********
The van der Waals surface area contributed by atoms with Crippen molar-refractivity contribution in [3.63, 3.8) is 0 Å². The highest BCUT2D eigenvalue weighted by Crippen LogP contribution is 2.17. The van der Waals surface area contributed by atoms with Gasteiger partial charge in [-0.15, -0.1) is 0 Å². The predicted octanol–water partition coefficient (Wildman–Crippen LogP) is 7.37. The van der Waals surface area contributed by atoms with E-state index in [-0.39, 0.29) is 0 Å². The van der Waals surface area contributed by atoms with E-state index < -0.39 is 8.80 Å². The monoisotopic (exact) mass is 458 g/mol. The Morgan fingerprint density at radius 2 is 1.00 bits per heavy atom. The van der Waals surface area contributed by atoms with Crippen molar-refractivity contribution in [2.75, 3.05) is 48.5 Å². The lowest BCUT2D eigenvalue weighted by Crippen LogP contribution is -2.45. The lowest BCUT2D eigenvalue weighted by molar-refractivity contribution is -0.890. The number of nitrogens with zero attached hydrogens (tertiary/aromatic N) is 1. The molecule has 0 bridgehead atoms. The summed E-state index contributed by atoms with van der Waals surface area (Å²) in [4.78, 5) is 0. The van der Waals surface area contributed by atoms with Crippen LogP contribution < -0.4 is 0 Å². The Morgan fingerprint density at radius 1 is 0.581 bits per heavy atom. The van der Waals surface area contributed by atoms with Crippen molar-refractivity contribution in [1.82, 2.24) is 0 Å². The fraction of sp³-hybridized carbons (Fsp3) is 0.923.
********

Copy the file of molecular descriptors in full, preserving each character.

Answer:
The van der Waals surface area contributed by atoms with Crippen molar-refractivity contribution in [3.63, 3.8) is 0 Å². The highest BCUT2D eigenvalue weighted by Crippen LogP contribution is 2.17. The van der Waals surface area contributed by atoms with Gasteiger partial charge in [-0.15, -0.1) is 0 Å². The predicted octanol–water partition coefficient (Wildman–Crippen LogP) is 7.37. The van der Waals surface area contributed by atoms with E-state index in [-0.39, 0.29) is 0 Å². The van der Waals surface area contributed by atoms with E-state index < -0.39 is 8.80 Å². The monoisotopic (exact) mass is 458 g/mol. The Morgan fingerprint density at radius 2 is 1.00 bits per heavy atom. The van der Waals surface area contributed by atoms with Crippen molar-refractivity contribution in [2.75, 3.05) is 48.5 Å². The lowest BCUT2D eigenvalue weighted by Crippen LogP contribution is -2.45. The lowest BCUT2D eigenvalue weighted by molar-refractivity contribution is -0.890. The number of nitrogens with zero attached hydrogens (tertiary/aromatic N) is 1. The molecule has 0 bridgehead atoms. The summed E-state index contributed by atoms with van der Waals surface area (Å²) in [4.78, 5) is 0. The van der Waals surface area contributed by atoms with Crippen LogP contribution < -0.4 is 0 Å². The Morgan fingerprint density at radius 1 is 0.581 bits per heavy atom. The van der Waals surface area contributed by atoms with Crippen molar-refractivity contribution in [1.82, 2.24) is 0 Å². The fraction of sp³-hybridized carbons (Fsp3) is 0.923.